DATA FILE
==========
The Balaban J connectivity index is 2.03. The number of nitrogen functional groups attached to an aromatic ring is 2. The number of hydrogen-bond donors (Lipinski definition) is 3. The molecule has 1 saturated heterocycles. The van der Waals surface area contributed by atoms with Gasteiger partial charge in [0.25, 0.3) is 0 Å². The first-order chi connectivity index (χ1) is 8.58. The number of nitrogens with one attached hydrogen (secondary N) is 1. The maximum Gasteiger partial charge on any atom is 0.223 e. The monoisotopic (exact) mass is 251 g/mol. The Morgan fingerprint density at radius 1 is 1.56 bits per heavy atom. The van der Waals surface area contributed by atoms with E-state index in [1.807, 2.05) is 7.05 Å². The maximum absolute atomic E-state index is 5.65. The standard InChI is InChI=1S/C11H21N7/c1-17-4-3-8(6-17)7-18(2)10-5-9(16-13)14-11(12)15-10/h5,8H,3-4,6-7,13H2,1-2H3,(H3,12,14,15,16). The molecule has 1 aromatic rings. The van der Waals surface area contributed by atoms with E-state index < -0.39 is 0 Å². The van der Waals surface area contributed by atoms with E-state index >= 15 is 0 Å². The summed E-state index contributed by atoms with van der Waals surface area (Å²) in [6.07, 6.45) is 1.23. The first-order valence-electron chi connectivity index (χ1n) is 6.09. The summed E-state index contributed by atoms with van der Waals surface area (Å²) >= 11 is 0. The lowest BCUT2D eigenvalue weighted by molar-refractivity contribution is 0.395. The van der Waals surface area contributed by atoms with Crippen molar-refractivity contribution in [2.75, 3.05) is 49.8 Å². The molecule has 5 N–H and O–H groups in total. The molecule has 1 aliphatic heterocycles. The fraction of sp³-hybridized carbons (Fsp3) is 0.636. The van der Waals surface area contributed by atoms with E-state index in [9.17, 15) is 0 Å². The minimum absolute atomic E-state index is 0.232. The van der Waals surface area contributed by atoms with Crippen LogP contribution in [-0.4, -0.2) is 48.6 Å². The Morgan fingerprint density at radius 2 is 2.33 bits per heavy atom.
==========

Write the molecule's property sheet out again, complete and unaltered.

The Balaban J connectivity index is 2.03. The number of nitrogen functional groups attached to an aromatic ring is 2. The number of hydrogen-bond donors (Lipinski definition) is 3. The molecule has 1 saturated heterocycles. The van der Waals surface area contributed by atoms with Gasteiger partial charge in [0.25, 0.3) is 0 Å². The first-order chi connectivity index (χ1) is 8.58. The number of nitrogens with one attached hydrogen (secondary N) is 1. The maximum Gasteiger partial charge on any atom is 0.223 e. The monoisotopic (exact) mass is 251 g/mol. The Morgan fingerprint density at radius 1 is 1.56 bits per heavy atom. The van der Waals surface area contributed by atoms with E-state index in [1.807, 2.05) is 7.05 Å². The maximum absolute atomic E-state index is 5.65. The standard InChI is InChI=1S/C11H21N7/c1-17-4-3-8(6-17)7-18(2)10-5-9(16-13)14-11(12)15-10/h5,8H,3-4,6-7,13H2,1-2H3,(H3,12,14,15,16). The molecule has 1 aromatic rings. The van der Waals surface area contributed by atoms with E-state index < -0.39 is 0 Å². The van der Waals surface area contributed by atoms with E-state index >= 15 is 0 Å². The summed E-state index contributed by atoms with van der Waals surface area (Å²) in [6.07, 6.45) is 1.23. The first-order valence-electron chi connectivity index (χ1n) is 6.09. The summed E-state index contributed by atoms with van der Waals surface area (Å²) >= 11 is 0. The lowest BCUT2D eigenvalue weighted by molar-refractivity contribution is 0.395. The van der Waals surface area contributed by atoms with Crippen molar-refractivity contribution in [2.75, 3.05) is 49.8 Å². The molecule has 5 N–H and O–H groups in total. The molecule has 1 aliphatic heterocycles. The fraction of sp³-hybridized carbons (Fsp3) is 0.636. The van der Waals surface area contributed by atoms with E-state index in [9.17, 15) is 0 Å². The minimum absolute atomic E-state index is 0.232. The van der Waals surface area contributed by atoms with Crippen LogP contribution in [-0.4, -0.2) is 48.6 Å². The Morgan fingerprint density at radius 2 is 2.33 bits per heavy atom.